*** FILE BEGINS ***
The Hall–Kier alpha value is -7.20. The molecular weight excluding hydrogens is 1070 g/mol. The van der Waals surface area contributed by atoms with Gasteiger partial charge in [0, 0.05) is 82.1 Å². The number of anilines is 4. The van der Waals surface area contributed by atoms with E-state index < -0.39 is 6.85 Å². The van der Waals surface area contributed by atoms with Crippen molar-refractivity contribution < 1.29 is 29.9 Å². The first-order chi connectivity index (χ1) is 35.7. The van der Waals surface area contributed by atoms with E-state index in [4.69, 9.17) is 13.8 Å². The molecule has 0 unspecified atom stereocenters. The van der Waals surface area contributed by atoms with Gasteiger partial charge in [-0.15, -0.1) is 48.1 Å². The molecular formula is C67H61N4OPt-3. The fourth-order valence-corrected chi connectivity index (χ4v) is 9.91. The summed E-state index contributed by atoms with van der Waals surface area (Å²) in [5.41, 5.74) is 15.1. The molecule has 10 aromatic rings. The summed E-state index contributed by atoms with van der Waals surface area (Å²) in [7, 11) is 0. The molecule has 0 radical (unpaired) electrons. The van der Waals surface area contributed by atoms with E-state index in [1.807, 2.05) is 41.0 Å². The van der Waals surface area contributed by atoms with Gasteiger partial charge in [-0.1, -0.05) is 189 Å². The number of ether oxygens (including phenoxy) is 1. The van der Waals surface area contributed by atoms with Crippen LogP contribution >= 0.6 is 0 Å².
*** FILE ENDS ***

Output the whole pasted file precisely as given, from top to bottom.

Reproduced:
The Hall–Kier alpha value is -7.20. The molecular weight excluding hydrogens is 1070 g/mol. The van der Waals surface area contributed by atoms with Gasteiger partial charge in [0, 0.05) is 82.1 Å². The number of anilines is 4. The van der Waals surface area contributed by atoms with E-state index < -0.39 is 6.85 Å². The van der Waals surface area contributed by atoms with Crippen molar-refractivity contribution < 1.29 is 29.9 Å². The first-order chi connectivity index (χ1) is 35.7. The van der Waals surface area contributed by atoms with E-state index in [4.69, 9.17) is 13.8 Å². The molecule has 0 unspecified atom stereocenters. The van der Waals surface area contributed by atoms with Gasteiger partial charge in [-0.15, -0.1) is 48.1 Å². The molecular formula is C67H61N4OPt-3. The fourth-order valence-corrected chi connectivity index (χ4v) is 9.91. The summed E-state index contributed by atoms with van der Waals surface area (Å²) in [5.41, 5.74) is 15.1. The molecule has 10 aromatic rings. The summed E-state index contributed by atoms with van der Waals surface area (Å²) in [7, 11) is 0. The molecule has 0 radical (unpaired) electrons. The van der Waals surface area contributed by atoms with E-state index in [1.807, 2.05) is 41.0 Å². The van der Waals surface area contributed by atoms with Gasteiger partial charge in [-0.1, -0.05) is 189 Å². The number of ether oxygens (including phenoxy) is 1. The van der Waals surface area contributed by atoms with Crippen LogP contribution >= 0.6 is 0 Å².